NewsRegionBaltimore City


Body worn camera reveals Vignarajah was driving on suspended tags

Posted at 1:32 PM, Jan 21, 2020
and last updated 2020-01-21 17:10:24-05

BALTIMORE — "Your headlights are not on."

"I just turned them off for a minute."

"I saw you with them off. You got a license and registration tonight, sir?"

That's how a nearly one hour body worn camera video began, after an officer pulled over Baltimore Mayoral candidate Thiru Vignarajah the night of September 26, 2019, in the 2400 block of Greenmount Avenue.

In the video, the officer tells Vignarajah he was only going to issue a warning

After running his license and registration, the officer comes back and asks Vignarajah if he recently got a repair order, because his tags were coming back suspended.

Vignarajah admitted to receiving a repair order, but insisted he'd taken care of it by having an officer sign off on it at an auto parts shop at Edmondson Village.

When asked if he turned in the signed order, Vignarajah responded "I thought I would have done that, but I can't be certain of that."

The officer tells Vignarajah he will need to take possession of the tags, and return them to the MVA because a car cannot be driven with suspended plates. The officer gives Vignarajah the courtesy of multiple options to avoid having his car towed by police, including calling Triple A, a friend, or a personal tow truck.

Vignarajah says he rather park the car on a nearby street. The officer says it wouldn't be a good idea to park a car without tags, because it might get broken into, "then that's on me," says the officer

"I can't just drive it home," Vignarajah asks, at which point the officer again gives him the option of having a personal tow truck or police tow the car.

Vignarajah then engages in an extensive back and forth with the officer about what legal basis he was stopped, and whether or not his headlights were on.

Throughout a good portion of the video, an unidentified woman is seen sitting in the front passenger seat of Vignarajah's car. He tells the officer that he's giving her a tour of the area where he prosecuted gang violence.

The officer goes back to his patrol car to give Vignarajah and the woman time to figure out what they want to do with the car.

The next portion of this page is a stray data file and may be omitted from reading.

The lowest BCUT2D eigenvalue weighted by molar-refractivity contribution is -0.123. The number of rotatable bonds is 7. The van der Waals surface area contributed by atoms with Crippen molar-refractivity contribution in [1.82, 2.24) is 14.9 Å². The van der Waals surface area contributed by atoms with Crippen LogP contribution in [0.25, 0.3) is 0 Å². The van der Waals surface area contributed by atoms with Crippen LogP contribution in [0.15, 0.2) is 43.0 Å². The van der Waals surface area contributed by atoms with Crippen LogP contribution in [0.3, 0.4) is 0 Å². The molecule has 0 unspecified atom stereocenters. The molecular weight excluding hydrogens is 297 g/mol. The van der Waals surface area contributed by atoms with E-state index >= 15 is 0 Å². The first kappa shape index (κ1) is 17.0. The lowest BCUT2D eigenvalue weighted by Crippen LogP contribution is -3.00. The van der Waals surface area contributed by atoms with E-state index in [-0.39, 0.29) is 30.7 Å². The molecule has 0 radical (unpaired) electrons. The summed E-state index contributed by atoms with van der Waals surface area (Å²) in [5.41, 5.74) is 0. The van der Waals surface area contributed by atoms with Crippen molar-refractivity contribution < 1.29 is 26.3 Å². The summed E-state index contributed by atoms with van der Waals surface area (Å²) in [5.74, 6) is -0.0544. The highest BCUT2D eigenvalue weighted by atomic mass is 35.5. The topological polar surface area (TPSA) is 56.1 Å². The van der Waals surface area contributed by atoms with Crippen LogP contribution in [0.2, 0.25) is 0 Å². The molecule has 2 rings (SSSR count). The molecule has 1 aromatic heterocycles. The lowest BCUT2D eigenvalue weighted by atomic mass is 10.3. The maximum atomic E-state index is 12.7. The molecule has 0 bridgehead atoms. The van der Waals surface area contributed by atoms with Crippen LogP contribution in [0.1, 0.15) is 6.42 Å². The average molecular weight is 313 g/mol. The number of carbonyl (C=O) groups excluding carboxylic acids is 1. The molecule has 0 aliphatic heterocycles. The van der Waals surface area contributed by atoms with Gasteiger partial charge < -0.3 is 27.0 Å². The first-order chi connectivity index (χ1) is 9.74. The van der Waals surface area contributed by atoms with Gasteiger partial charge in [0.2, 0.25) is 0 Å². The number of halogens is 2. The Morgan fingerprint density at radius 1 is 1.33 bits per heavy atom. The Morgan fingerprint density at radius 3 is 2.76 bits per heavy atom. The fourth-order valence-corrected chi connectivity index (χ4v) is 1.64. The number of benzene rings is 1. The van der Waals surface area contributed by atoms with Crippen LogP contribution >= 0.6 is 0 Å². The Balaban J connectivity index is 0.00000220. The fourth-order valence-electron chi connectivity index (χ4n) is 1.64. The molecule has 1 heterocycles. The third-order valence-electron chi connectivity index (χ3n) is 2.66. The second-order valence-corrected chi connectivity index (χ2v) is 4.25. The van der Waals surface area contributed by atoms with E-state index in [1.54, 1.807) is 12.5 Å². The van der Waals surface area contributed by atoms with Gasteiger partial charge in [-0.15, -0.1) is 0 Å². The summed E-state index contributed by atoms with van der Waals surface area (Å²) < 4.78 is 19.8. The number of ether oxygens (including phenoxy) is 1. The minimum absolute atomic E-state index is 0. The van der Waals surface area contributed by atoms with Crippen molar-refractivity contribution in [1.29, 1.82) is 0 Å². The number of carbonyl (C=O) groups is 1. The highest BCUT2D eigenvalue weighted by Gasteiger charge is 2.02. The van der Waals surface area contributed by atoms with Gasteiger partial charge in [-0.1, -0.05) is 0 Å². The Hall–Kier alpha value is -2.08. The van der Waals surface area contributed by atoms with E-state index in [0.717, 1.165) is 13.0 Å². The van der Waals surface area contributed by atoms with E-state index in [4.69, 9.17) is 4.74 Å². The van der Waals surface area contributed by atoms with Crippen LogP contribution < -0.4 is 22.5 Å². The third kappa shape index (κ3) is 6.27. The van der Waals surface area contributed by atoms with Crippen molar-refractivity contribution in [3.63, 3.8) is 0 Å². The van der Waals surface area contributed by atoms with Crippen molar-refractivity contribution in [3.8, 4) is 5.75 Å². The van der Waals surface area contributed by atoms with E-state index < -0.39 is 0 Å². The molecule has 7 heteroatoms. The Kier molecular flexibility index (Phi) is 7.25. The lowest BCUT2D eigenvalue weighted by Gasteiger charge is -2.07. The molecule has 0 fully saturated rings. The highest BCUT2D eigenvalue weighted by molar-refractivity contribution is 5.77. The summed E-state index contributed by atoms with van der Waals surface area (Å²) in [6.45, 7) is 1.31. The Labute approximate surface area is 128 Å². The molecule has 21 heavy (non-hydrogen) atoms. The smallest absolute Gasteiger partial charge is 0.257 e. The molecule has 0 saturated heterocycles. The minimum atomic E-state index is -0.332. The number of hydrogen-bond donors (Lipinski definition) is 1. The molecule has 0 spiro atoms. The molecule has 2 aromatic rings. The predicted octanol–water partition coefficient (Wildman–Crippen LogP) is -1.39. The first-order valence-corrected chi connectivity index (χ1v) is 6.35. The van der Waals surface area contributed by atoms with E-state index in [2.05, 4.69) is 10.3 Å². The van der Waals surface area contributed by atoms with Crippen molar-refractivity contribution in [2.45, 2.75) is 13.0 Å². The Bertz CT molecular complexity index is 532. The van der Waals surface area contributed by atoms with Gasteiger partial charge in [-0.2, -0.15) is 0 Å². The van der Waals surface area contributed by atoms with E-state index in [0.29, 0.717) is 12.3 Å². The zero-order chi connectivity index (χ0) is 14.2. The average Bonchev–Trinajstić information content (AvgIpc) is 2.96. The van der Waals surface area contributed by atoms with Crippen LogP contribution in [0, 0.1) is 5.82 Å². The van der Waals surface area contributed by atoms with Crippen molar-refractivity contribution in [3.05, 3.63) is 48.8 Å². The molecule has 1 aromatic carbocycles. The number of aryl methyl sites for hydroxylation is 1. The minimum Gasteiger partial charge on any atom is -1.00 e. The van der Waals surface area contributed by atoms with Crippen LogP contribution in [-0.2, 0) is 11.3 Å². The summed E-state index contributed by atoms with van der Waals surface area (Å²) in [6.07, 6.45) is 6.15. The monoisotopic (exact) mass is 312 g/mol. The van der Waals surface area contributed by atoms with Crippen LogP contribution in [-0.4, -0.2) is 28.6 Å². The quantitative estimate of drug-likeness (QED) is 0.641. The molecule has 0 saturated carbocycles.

Several minutes later the officer returns and asks the two if they decided what they wanted to do.

Vignarajah said yes, he did decide, that's why he honked his horn for the officer to come back.

While asking the officer for permission to allow the woman to leave in an Uber, Vignarajah lectures the officer "for officer safety reasons I can't get out of the car, you're aware of that right?"

Vignarajah continues by saying "You're 600 officers short, and that's what you're doing on Greenmount?"

"Do you want me to give you a ticket and we can go to the judge, do u want that route," the officer asks.

"Is that how you really want to handle this you wanna threaten me," Vignarajah answers.

"No, you, I'm not threatening you. You want me to write you a ticket," the officer replies.

"You already told me you were going to give me a warning," said Vignarajah.

"I'm not gonna have a court case with you out here," the officer says.

Eventually, Thiru asks for the name of the officer's sergeant.

After the officer calls for him on the radio, the sergeant shows up a short time later.

The officer is heard discussing with the sergeant what happened. The two talk about how to proceed, while the officer mentions "he's some type of lawyer or something."

"I'll probably get a number for this," meaning an internal affairs complaint, the officer says to which the sergeant replies it doesn't matter who he is.

After briefly speaking with Vignarajah, the sergeant comes back to the officer and leaves it up to him on how to handle the situation.

They ultimately agree to give Vignarajah back his tags, and have the officer follow him home, with only a warning and stop receipt.

Vignarajah spoke about the incident Tuesday afternoon, and questioned the timing of the video's release.

"It's no surprise that soon after we take the lead in the polls, have the lead in fundraising that this suddenly becomes news. This is the politics of distraction. We knew this was going to come. We appreciate the fact that the political establishment is not likely to give up power easily and this is what they do. They try to change the topic."

The entire traffic stop can be watched below.